Ken's Kayak Pages


I started to use polyester resin as the final finish, but had some problems due to what I suspect was a bad batch.  It took so long to sand it off (that stuff is hard), I chickened out and went with spar varnish.

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finish_06.jpg (42625 bytes) Here's one reason I was so excited about the polyester resin . . .  The plug on the left is the cured polyester resin left in my cup, it is glass clear.  The haze on the surface is the wax, which would be sanded off. The design is from the bottom of a 1 qt. plastic milk jug.  The plug on the right is from the opaque, tinted epoxy used to coat my coaming.
finish_01.jpg (68047 bytes) Applying polyester resin - I masked the hull at the sheer to keep drips on the newspaper,  instead of creeping around to the deck. This pic is immediately after I spilled and spread the resin with a brush.  It used most of a 12oz mix and took about 30 min., mostly verifying I had wet the entire hull surface.    One sidebar - The entire house now smells of the resin, I'll report how long it takes to dissipate . . .  Thank goodness we can build them out of epoxy . . .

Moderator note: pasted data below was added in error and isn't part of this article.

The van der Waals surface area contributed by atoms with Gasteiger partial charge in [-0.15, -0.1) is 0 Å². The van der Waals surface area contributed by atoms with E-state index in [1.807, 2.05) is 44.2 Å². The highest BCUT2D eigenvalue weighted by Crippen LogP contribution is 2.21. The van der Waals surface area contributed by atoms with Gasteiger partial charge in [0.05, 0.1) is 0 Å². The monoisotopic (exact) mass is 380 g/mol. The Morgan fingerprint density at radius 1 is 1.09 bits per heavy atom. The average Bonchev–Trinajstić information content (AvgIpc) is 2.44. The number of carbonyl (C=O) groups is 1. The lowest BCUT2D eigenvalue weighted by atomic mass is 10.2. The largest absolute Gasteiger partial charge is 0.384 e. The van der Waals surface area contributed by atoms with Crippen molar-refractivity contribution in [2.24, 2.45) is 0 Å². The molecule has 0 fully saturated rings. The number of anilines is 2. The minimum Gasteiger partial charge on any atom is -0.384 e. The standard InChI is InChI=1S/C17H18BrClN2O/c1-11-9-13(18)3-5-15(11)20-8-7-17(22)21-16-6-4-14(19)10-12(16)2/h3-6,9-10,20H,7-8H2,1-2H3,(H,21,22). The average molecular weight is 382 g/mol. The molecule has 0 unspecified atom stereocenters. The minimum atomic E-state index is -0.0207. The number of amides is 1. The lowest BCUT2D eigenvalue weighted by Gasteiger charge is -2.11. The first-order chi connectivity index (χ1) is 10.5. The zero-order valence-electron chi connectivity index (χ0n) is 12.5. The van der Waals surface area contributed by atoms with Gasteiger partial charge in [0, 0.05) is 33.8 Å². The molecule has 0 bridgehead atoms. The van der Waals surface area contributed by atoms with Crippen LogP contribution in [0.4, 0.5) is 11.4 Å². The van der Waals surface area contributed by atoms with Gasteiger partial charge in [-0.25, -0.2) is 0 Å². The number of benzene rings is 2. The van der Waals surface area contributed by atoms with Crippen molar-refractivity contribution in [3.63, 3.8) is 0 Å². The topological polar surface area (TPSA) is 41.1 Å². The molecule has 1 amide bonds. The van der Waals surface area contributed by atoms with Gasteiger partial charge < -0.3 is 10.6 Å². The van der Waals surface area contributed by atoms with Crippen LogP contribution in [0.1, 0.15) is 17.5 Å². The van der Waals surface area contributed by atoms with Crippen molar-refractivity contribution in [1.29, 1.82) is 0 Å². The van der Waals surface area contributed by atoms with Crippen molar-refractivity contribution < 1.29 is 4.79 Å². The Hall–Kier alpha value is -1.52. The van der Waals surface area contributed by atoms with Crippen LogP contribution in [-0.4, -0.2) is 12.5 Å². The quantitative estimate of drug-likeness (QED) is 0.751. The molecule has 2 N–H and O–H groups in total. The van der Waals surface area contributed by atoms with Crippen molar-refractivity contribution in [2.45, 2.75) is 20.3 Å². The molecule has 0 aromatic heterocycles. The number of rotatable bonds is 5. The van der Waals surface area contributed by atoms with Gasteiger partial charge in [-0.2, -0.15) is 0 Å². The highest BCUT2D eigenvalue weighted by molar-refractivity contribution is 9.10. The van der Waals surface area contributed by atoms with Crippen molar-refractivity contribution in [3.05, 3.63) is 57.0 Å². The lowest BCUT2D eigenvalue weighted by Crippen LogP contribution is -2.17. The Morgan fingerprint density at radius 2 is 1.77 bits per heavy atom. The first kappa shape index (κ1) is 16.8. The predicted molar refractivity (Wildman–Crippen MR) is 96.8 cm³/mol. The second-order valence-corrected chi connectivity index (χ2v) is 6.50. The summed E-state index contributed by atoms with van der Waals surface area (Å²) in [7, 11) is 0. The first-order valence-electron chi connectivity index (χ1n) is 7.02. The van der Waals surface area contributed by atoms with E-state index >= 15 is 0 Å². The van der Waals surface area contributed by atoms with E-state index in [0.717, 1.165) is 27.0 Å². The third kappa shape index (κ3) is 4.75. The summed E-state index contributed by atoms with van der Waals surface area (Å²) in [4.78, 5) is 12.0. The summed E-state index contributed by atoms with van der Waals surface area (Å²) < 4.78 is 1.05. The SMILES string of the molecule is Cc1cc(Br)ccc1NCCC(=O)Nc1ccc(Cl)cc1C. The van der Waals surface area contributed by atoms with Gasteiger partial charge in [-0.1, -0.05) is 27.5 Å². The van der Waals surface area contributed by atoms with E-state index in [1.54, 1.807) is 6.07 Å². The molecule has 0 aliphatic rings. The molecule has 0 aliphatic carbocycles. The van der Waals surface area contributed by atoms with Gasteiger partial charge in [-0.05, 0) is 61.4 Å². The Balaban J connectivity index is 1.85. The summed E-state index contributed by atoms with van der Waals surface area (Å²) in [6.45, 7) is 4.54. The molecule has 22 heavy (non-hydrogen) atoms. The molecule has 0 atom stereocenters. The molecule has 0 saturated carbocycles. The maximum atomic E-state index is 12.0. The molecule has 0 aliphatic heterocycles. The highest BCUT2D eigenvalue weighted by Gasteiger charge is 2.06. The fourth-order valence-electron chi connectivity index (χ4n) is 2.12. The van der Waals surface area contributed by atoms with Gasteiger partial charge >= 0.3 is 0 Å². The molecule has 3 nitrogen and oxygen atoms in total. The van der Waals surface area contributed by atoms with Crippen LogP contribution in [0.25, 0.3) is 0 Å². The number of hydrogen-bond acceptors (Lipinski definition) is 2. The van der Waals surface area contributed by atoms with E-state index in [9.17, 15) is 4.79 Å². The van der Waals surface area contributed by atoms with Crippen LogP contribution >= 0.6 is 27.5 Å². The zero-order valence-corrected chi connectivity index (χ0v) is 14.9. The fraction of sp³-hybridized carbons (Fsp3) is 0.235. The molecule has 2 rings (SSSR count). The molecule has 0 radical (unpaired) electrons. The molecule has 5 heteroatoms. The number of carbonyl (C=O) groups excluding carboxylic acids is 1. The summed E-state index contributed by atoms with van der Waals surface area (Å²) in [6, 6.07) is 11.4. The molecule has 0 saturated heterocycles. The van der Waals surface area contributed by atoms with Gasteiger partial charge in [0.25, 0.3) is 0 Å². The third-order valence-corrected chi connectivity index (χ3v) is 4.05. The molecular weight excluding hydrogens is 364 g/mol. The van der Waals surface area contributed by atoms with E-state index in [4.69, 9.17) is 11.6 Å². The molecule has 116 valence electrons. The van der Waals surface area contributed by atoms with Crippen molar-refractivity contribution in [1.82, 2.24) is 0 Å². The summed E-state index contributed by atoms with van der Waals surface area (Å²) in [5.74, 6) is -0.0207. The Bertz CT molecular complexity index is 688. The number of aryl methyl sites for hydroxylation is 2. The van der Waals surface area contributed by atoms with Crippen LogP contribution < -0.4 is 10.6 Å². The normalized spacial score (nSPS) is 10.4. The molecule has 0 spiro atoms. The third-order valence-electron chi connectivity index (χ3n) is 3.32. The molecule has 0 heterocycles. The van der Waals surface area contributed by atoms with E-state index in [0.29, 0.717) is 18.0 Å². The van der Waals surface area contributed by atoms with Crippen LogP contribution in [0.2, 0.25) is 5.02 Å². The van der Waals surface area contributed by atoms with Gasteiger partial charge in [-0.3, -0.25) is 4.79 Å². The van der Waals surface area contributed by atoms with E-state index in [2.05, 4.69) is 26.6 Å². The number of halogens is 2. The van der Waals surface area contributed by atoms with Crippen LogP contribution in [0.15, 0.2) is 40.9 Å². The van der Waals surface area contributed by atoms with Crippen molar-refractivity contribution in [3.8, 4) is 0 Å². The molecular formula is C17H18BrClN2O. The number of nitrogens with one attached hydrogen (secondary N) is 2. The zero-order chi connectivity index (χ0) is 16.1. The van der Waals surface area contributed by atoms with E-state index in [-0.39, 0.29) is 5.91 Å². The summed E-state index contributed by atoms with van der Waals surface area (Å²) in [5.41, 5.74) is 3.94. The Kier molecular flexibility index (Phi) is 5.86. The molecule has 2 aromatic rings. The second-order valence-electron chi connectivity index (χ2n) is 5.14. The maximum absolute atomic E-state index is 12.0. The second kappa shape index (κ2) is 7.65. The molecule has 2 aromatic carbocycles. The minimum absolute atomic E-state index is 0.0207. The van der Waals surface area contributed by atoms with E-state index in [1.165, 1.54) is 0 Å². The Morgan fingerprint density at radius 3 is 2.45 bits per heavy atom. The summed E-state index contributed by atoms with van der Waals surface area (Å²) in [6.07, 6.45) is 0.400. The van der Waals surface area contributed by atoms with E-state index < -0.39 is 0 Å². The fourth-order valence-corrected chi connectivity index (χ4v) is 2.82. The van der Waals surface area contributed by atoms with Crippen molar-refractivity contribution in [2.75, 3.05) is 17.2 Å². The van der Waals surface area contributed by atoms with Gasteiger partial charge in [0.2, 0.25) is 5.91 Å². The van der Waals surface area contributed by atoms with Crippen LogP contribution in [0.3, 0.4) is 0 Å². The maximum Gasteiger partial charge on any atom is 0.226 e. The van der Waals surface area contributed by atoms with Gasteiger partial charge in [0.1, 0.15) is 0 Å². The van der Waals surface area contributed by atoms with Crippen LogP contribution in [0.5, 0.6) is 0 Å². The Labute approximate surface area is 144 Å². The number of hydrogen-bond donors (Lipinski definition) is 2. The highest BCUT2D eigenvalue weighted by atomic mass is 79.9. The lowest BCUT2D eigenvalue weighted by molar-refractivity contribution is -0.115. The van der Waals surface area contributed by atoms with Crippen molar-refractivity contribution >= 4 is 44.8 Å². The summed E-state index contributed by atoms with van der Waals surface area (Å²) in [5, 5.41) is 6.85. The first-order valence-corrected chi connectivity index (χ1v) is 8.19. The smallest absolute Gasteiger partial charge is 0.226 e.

finish_04.jpg (56274 bytes) Change of Plans: I decided not to trust the polyester resin, or to sand polyester resin ever again . . . That stuff eats sanding disks like mad - I opted to use spar varnish for the final finish, right over the PR. There are lots of reasons for my decision, suffice to say it didn't work out as I had envisioned.  Here is my first coat of varnish, applied with a rag (the bottom of a white crew sock), it came out great.  After several more coats it will be leveled and buffed to a mirror finish.   I used some UV protected spar varnish I got on closeout at Wal-Mart, for $6/gallon.  It looks clearer (less amber) than the overpriced stuff the other kayak builders seem to like using.
finish_05.jpg (36158 bytes) Close-up, showing the lack of surface dust in an absolutely uncontrolled environment.  I am shocked.  The door is open, the garage has 1/4" of dust in the corners, unswept for a few weeks, and no surface dust appeared while the hull dried.  I guess preparation is more important than a controlled environment . . . ?
finish_07.jpg (74694 bytes) First coat of varnish on the deck.  I used Kent's latest discovery about using Scott blue shop towels for a rag and it worked just great.  No lint to speak of, and a very smooth application.  Amazing how well things work when we all share information.

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